A thoughtful woman recently took me to task for employing the term "Islamic terrorist."  She argued that it is unfairly discriminatory against Muslims and their religion.  With restrained contempt in her eyes, she reminded me that nobody ever called John Brown a "Christian terrorist." 

If you do not remember him, John Brown was a prominent figure in the events leading to the Civil War.  He was a Calvinist who lived in Massachusetts.  He worshipped an "angry God" and was convinced that Jesus Christ had come not to bring peace on earth, but a sword. Brown was a true religious fanatic, crazy as a June bug. He actively embraced the abolitionist cause and set out to avenge the horrors of slavery.  To this end, he organized a small guerrilla force and called it the "League of Gileadites."  In 1855, he and other members of the League rode into "bleeding Kansas" and shed additional blood, literally cutting to pieces James Doyle and his two adult sons, killing Allen Wilkinson as well, and cracking the skull of William Sherman.

Although Brown first slew "Philistines" in Kansas, he planned greater exploits.  He wanted personally to deliver God's vengeance throughout the South in the hope of triggering a huge slave rebellion. He decided to begin this mission by assaulting the federal armory in Harper's Ferry, Virginia.  Robert E. Lee and J. E. B. Stuart, along with the militiamen under their command, put a quick end to the terror this time, and took Brown captive.  He was hanged thereafter in 1858.

Now here is the nearly incredible part:  on the day he was executed, church bells tolled from Boston to Chicago.  Sermons were preached extolling the man.  Henry David Thoreau, Ralph Waldo Emerson, and William Cullen Bryant eulogized him by their written words.  This religious terrorist was compared to Jesus Christ himself!

Brown was not known or referred to in the North as a terrorist.  Nobody in the South dared call him a "Christian" terrorist.  The question for me, then, concerns why I insist upon referring to Dr. Nidal Hasan as an "Islamic" terrorist?"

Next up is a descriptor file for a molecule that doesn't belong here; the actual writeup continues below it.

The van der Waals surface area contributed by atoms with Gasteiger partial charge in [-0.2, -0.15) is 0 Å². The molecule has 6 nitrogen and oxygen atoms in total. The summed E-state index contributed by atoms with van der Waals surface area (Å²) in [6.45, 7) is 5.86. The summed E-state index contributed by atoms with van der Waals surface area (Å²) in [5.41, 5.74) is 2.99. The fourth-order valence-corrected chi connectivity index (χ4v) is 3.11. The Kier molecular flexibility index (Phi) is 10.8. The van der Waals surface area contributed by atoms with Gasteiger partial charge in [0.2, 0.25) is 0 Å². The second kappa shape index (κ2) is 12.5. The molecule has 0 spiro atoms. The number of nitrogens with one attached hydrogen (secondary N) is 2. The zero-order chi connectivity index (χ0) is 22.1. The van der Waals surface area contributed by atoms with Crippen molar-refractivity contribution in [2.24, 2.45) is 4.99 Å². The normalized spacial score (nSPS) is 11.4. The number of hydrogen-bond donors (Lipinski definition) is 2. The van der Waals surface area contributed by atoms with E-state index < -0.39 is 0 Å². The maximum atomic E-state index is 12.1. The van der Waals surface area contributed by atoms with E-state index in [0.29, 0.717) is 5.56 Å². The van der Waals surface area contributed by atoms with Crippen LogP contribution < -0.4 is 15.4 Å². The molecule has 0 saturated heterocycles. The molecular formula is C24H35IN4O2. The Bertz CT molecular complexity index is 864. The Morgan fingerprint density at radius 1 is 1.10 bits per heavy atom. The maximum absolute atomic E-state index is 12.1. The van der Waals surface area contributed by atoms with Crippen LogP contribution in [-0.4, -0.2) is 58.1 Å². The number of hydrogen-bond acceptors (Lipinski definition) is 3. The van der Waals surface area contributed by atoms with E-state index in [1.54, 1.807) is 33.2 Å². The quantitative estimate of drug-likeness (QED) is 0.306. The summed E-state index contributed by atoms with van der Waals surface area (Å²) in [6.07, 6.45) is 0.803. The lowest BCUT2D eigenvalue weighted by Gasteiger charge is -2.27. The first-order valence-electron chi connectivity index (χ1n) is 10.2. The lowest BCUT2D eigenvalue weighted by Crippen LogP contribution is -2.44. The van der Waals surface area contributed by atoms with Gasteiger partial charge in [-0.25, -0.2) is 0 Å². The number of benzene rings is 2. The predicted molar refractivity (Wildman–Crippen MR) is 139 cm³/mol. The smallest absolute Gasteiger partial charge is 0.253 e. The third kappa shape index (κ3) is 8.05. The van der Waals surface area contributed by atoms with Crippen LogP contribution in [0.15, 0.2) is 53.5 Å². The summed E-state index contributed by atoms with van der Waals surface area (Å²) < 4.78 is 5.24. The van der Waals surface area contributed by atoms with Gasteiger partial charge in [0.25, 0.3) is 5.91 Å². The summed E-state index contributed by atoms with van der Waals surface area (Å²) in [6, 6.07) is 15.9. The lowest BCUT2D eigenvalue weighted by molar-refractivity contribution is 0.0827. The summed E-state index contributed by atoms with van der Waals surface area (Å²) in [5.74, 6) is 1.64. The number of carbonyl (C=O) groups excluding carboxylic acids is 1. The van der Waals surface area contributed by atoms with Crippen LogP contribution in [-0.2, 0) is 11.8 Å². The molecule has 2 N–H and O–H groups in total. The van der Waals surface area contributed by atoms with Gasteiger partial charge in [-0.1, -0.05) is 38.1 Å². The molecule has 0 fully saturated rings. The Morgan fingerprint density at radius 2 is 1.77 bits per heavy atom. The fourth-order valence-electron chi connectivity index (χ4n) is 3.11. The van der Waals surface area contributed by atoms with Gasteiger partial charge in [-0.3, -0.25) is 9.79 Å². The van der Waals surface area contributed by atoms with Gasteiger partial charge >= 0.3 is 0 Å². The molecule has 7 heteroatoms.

This is a fair question, which I take seriously.  It is not as if I have not previously noted that there are Muslim patriots living among us.  There are.  But I want to address the overarching issue in a substantive way. 

First, the North and the South during Brown's time were involved in a sectional conflict.  Those on both sides regarded themselves as "Christian."  Each attempted to advance its own understanding of the Bible and of God's Will.  No one in the South would have labeled John Brown a "Christian terrorist," since his actions were not in keeping with the South's understanding of Christianity.  Each section of the country was interested in shaping America in its own image, and according to the "Christian" principles it espoused.  Would America's (Christian) culture support or outlaw slavery?  That was the question.  A house divided against itself, as both Jesus and later Lincoln maintained, could not stand.  America was destined to be either all slave or all free.

Second, Islam does not have the same cultural position in America as Christianity does. This fact means that the vast majority of Americans are typically not as sensitive to or as protective of Islam as they are Christianity.  When Muslims perpetrate terror, Americans have no problem calling them "Islamic terrorists." It makes perfect sense to most of us. 

Critics will argue that this explanation is true enough, but that it does not constitute a justification for the term "Islamic terrorist."  They will urge, "Why tar with treason those Muslims who are patriotic Americans and who support the war against Al Qaeda?  Why insult their religion by linking it to terrorism, when you would not think of doing so with 'Christians' like John Brown?"

Out of respect for Muslims who love peace and God, and who desire to assimilate to American culture and to be United States patriots, it is probably best, I admit, to speak of "jihadist terrorists" or "radical-Islamic terrorists." The fact that jihadists, then, are the exception in Islam and not the rule is not only implied by context, but also explicitly stated. I have no problem with this change in nomenclature.

Yet a final point -- and a very important one -- should be made.  While moderate, peace-loving Muslims are the first to contend that the term "Islamic terrorist" disagrees with and discriminates against them, they have not always been the first to highlight the distinctions between themselves and their jihadists brothers and sisters.  Mainstream Muslims should be in the forefront of condemning such acts of terror, and should do so in the most direct, uncompromising, and compelling manner possible.  I have read a number of statements by Muslim organizations opposing terror, but these statements seem weak and hollow compared to the magnitude of the atrocities they condemn.  The apparent lack of righteous indignation blurs the distinction between themselves and the jihadists.  May I suggest that, if moderate Muslims are in fact the object of invidious "broad brush" discrimination, they are a leading cause of it themselves?

November 15, 2009